- Nike has agreed to provide employees in its California stores with transparent face masks and pen and paper to accommodate customers who are deaf and hearing-impaired for as long as its COVID-19 policy to provide face masks remains in effect (Bunn v. Nike, Inc., No. 4:20-cv-07403 (N.D. Calif., Jan. 27, 2021)).
- The agreement, if finalized, will settle lawsuit filed by a deaf woman whose attempt to shop at one of company's stores allegedly was stymied by the Nike's policy of providing opaque face masks to employees. "Not only do opaque masks muffle sound, but they also block visualization of the wearer's mouth and facial expressions, which people with hearing loss rely on to understand speech," according to the plaintiff's unopposed motion seeking approval of the deal. The plaintiff contended that Nike has a duty under state and federal law to provide additional aids or other reasonable accommodations to customers who are deaf or hard of hearing to ensure they can communicate effectively with the store's employees.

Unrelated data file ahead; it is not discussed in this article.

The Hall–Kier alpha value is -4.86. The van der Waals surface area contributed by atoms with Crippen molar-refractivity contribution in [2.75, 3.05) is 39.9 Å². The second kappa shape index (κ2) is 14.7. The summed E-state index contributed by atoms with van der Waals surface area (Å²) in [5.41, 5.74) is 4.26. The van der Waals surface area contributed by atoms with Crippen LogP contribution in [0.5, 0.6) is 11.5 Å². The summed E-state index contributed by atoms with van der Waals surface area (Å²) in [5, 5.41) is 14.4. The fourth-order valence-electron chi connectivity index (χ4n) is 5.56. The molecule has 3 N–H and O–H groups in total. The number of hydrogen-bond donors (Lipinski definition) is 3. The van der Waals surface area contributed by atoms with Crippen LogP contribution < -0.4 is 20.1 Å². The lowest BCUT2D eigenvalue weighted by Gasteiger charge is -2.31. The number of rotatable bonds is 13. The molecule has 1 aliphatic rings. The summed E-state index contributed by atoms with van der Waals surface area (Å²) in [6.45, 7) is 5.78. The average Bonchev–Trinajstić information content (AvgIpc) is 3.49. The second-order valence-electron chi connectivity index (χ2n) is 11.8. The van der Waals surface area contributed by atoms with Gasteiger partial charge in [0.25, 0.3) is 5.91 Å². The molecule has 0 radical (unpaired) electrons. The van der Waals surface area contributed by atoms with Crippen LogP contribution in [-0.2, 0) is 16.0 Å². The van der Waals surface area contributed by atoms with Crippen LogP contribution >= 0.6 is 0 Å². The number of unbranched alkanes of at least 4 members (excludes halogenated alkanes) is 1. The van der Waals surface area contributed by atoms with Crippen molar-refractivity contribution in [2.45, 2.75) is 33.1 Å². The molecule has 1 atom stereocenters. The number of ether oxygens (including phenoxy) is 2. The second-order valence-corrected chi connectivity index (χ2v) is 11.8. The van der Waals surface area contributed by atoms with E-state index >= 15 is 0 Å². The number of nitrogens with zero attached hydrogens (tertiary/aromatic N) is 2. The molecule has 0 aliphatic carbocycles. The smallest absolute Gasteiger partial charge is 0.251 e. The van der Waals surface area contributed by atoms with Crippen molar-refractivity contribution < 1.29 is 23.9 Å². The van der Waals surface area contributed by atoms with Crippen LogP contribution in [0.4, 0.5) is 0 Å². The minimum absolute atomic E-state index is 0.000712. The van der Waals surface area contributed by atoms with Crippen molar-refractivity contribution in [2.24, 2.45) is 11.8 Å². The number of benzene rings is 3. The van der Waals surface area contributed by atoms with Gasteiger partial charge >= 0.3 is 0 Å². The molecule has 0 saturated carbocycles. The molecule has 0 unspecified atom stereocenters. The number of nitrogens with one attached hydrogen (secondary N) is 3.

- Nike also agreed to post notices at California store entrances informing customers that accommodations are available for those with hearing impairments.
Title III of the federal Americans with Disabilities Act (ADA) requires places of public accommodation to remove barriers to access for individuals with disabilities.
Some state and local governments mandated masks in response to the coronavirus pandemic and some businesses have adopted their own rules as well. But compliance with COVID-19 safety guidance and orders may create obligations to accommodate individuals under the ADA and state and local laws, according to law firm Ballard Spahr.
"This case demonstrates that retail businesses and employers must make sure they consider the implications of policies related to COVID-19 safety procedures including employee masking requirements," Michelle M. McGeogh and Tara L. Humma, attorneys at law firm Ballard Spahr LLP, suggested on the firm's blog.
"Many businesses have required both employees and consumers to wear masks in accordance with federal, state, and local safety guidance, but masking policies must be implemented in a manner consistent with laws requiring accommodations for disabilities," the attorneys wrote.
In addition to recommending that retail businesses ensure their employees are trained to appropriately respond when a customer seeks an accommodation, the attorneys said that employers may need to consider similar accommodations for deaf or hearing-impaired employees in the workplace.